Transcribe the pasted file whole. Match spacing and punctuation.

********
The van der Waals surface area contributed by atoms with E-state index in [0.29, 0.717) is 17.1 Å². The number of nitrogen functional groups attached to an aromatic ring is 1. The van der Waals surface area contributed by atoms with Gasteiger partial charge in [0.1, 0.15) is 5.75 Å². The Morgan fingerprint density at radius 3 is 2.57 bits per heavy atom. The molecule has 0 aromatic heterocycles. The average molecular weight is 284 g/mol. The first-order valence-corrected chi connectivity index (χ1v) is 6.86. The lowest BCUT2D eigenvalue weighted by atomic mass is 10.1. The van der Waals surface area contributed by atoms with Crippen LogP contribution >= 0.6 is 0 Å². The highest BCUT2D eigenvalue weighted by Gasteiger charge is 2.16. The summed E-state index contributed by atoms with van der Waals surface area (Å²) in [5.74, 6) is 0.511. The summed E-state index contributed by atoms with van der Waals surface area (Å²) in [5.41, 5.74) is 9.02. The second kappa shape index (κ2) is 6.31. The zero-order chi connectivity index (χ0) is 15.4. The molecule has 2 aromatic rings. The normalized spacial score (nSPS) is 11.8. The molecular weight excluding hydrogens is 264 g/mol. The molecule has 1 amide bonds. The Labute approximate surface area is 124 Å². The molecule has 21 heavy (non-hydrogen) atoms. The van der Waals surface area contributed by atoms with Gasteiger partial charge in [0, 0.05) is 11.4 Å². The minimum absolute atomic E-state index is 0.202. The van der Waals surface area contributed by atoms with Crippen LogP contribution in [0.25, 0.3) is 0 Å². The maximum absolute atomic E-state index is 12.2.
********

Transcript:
The van der Waals surface area contributed by atoms with E-state index in [0.29, 0.717) is 17.1 Å². The number of nitrogen functional groups attached to an aromatic ring is 1. The van der Waals surface area contributed by atoms with Gasteiger partial charge in [0.1, 0.15) is 5.75 Å². The Morgan fingerprint density at radius 3 is 2.57 bits per heavy atom. The molecule has 0 aromatic heterocycles. The average molecular weight is 284 g/mol. The first-order valence-corrected chi connectivity index (χ1v) is 6.86. The lowest BCUT2D eigenvalue weighted by atomic mass is 10.1. The van der Waals surface area contributed by atoms with Crippen LogP contribution >= 0.6 is 0 Å². The highest BCUT2D eigenvalue weighted by Gasteiger charge is 2.16. The summed E-state index contributed by atoms with van der Waals surface area (Å²) in [5.74, 6) is 0.511. The summed E-state index contributed by atoms with van der Waals surface area (Å²) in [5.41, 5.74) is 9.02. The second kappa shape index (κ2) is 6.31. The zero-order chi connectivity index (χ0) is 15.4. The molecule has 2 aromatic rings. The normalized spacial score (nSPS) is 11.8. The molecular weight excluding hydrogens is 264 g/mol. The molecule has 1 amide bonds. The Labute approximate surface area is 124 Å². The molecule has 21 heavy (non-hydrogen) atoms. The van der Waals surface area contributed by atoms with Gasteiger partial charge in [0, 0.05) is 11.4 Å². The minimum absolute atomic E-state index is 0.202. The van der Waals surface area contributed by atoms with Crippen LogP contribution in [0.25, 0.3) is 0 Å². The maximum absolute atomic E-state index is 12.2.